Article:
3.   Whether the Ninth Circuit’s conclusion that the executive order went beyond the president’s authority under federal immigration laws was erroneous. According to the government’s argument, federal law grants the president “exceedingly broad discretion” to suspend visas for foreign nationals when he believes that allowing entry into the United States would be “detrimental” to the country’s interest. The government argues that the Ninth Circuit erred in requiring the president to make specific factual findings to that effect.

What portions of the ban are in force

Under the Supreme Court’s opinion, the ban on visitors from Iran, Libya, Somalia, Sudan, Syria, and Yemen can be enforced. The court also allowed the 120-day ban on refugees on a limited basis. However, the court created an exception for foreigners “with a credible claim of a bona fide relationship with a person or entity in the United States.” The court went on to explain the kinds of relationships people from the six countries must demonstrate to obtain a United States visa:
“For individuals, a close familial relationship is required,” the court said. For people who want to come to the United States to work or study, “the relationship must be formal, documented, and formed in the ordinary course, not for the purpose of evading” the travel ban.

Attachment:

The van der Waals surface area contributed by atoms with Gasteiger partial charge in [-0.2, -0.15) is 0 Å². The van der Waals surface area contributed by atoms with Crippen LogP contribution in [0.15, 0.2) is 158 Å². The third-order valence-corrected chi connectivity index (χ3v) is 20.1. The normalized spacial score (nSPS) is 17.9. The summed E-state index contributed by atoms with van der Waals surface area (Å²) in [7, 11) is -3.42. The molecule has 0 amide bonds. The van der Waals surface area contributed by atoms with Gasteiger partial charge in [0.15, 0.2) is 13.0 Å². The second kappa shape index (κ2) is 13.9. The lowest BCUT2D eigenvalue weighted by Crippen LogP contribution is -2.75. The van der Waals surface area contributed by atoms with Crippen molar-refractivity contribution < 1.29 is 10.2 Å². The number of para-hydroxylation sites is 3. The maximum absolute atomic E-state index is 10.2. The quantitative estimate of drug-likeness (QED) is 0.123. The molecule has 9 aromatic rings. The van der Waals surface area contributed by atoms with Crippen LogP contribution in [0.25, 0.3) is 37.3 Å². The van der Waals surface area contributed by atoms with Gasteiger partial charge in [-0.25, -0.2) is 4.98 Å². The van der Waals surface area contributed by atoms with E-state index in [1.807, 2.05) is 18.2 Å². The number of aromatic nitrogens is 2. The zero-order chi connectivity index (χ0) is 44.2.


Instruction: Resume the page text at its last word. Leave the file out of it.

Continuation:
In essence, the court recognized the existence of a “bona fide relationship,” where a foreign national wants to visit or live with a family member, and for students from the designated countries who were admitted to a US university. Thus, part of the travel ban will be in effect until the court rules on the federal government’s appeals.

Impact on employers

According to a memorandum issued by President Trump, the limited travel ban allowed by the Supreme Court went into effect on June 26, 2017. The language in the Supreme Court’s opinion applies the ban “with respect to foreign nationals who lack any bona fide relationship with a person or entity in the United States.” This language suggests workers that can demonstrate a bona fide relationship with a US employer are exempt from the travel ban. However, employers should still expect increased scrutiny and rigor around verification of employees from the target countries.

Sidebar references

Navigating New Rules for Entry into the US

Travel Ban Timeline

Homeland Security FAQs

US Travel Alerts

About the Author

Spiwe PierceSpiwe L. Jefferson is general counsel of ChristLight Productions Ltd., LLC, Lifetime Fellow of the American Bar Foundation, and 2016 Diversity MBA Top 100 under 50 Diverse Executive Leaders. She is a member of the ACC employment and labor, law department management, intellectual property, and litigation sections.